Farida Sultana

Farida Sultana

Farida Sultana, founder of the Shakti Community Council New Zealand and Australia.

When Farida Sultana came to New Zealand in 1995 she didn’t intend to set up the Shakti Women’s Network, but she soon saw that there was a desperate need for an agency that could help migrant women. Driven by her own desire for independence and freedom, her struggle became the catalyst for helping women and the beginning of her work as a women’s right activist.

Originally from Bangladesh, Farida endured an extremely controlling and abusive marriage. After many years she escaped and sought refuge with a Shakti women’s organisation in the UK. Just as she was settling into independent life, her family conspired to return Farida to her husband. Trapped in her marriage and unable to make any decisions, Farida and her daughter were forced to come and live in New Zealand. In the following video Farida reflects on her life prior to arriving in New Zealand.

In August 1995 Farida Sultana and seven other women met to discuss setting up a specialist cultural support service for Asian, Middle Eastern and African women. This was the beginning of Shakti New Zealand.

The initial aim was to provide English language lessons and support for those who wanted to learn to drive. It wasn’t long before the group came across their first domestic violence case - a Middle Eastern woman, Mehbooba, who was imprisoned at home and who had suffered torturous abuse. She was eventually freed – her case drove the women to set up a permanent specialist support service dealing with domestic and family violence.

Shakti became a well-established national not-for-profit community organisation with facilities in Auckland, Wellington, Tauranga, Christchurch and Dunedin. It established the first specialist refuge for women of Asian, Middle Eastern and African ethnicities and began offering a 24-hour multilingual crisis call service for women in violent and abusive situations. 

Other services included drop-in centres, outreach, advocacy, counselling, psychoeducational programmes, legal referral, an interpreting service, NZQA life skills programmes that includes road safety and English language lessons, domestic violence intervention and awareness training for communities as well as sustainable development projects. In the following video Farida discusses Shakti and her focus for the future.

In 2018 Farida continued to have a governance role with Shakti but her focus had changed to combating institutionalised patriarchal dominance and discrimination against women. She worked with NGOs in New Zealand and overseas to change legislation, prevent domestic violence and create equal employment opportunities for girls and women.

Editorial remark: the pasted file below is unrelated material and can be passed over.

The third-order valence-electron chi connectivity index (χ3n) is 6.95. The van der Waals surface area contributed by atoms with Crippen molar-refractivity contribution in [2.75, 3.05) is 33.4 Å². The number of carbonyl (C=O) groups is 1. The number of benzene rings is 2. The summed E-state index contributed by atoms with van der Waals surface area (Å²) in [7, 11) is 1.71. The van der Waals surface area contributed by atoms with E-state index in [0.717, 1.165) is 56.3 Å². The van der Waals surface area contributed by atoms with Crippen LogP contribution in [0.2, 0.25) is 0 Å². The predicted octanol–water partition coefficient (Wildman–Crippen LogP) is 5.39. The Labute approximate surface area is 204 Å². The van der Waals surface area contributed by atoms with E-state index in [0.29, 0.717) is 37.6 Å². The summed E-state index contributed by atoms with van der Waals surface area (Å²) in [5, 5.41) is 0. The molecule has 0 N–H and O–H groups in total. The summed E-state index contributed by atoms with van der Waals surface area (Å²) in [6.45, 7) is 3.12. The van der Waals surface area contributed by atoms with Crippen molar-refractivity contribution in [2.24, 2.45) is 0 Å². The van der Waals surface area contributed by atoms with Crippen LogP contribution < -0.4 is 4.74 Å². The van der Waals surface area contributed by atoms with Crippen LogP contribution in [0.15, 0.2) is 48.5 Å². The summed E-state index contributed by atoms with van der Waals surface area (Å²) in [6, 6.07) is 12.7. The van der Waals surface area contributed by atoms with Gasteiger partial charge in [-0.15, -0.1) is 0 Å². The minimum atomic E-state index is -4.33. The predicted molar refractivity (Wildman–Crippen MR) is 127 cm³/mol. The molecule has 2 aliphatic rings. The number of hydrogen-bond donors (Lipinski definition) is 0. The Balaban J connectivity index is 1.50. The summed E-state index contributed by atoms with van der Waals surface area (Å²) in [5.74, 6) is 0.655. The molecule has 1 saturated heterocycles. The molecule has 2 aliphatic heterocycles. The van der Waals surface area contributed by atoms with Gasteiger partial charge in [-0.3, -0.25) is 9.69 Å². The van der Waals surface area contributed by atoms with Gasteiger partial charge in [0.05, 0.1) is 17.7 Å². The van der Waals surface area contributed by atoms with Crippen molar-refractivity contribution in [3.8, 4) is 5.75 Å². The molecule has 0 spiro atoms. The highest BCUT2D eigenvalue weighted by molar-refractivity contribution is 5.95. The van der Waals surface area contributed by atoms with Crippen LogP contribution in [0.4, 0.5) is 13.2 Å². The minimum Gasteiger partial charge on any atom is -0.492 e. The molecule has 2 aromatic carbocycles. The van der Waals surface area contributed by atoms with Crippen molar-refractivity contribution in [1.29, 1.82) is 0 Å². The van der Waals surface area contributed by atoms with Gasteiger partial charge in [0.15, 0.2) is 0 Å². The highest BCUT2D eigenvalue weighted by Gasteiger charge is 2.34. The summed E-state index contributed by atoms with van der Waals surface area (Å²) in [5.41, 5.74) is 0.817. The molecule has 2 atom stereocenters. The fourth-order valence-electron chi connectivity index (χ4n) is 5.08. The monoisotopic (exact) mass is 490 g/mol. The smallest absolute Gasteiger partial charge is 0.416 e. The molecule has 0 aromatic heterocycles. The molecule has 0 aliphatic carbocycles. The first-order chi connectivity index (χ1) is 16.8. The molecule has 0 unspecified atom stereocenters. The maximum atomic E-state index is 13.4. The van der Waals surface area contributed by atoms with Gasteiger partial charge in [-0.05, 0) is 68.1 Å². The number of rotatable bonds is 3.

Shakti continues to fight for women’s rights on many fronts. A thriving Shakti Youth group focuses on supporting young people, and has led protest marches calling for an end to violence and discrimination in New Zealand. Shakti has also lobbied for legislative change to stop the forced marriage of minors under the age of 16, advocating for the Marriage Amendment Bill 2017.

Further Resources

Farida Sultana with Shila Nair, Purple Dandelion. A Muslim woman’s struggle against violence and oppression. Exisle Publishing Limited, Auckland, 2011


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Siddhartha Bandyopadhyay

Posted: 13 Jan 2022

PRODUCTION OF SOCIAL SPACE: Hi, It is easily realized that, in the entire Indian subcontinent 'we' are too insensitive to all our children's basic dignity, deliberately denying or compromising their fundamental rights (living with diligence, convenience). Despite inadequate quality 'Social Space' we brazenly force/compel them to survive within this society to fulfill our unmet aspirations. All our common emotions are getting dehumanized by the Culture of Poverty irrespective of gender or religion, dwells in slums/house-rooms and raise the very evil right inside our own home without a clear idea about it's inception. Used to keep rolling an indifferent trend/pattern of parenthood by own procreation only (animal instinct, petty consumerism: indeed a crime). Similarly, least ashamed of or bothered about degraded environment, dull Public Workplace, crooked Politics, organized hatred, mass corruption. Any attempt to defunct our hopelessness syndrome, corruption psyche and install modernity, positive values(pure love) as well in our thinking, requires an unprejudiced, intense participation: refrain from the pleasure or comfort of producing any child by any means till the society improves instead, adopt/sponsor child born in extreme poverty around us. Once we can passionately introduce a suitable adaptation of Production of Space (Henri Lefebvre), a decent, dedicated Politics/Governance shall appear in time.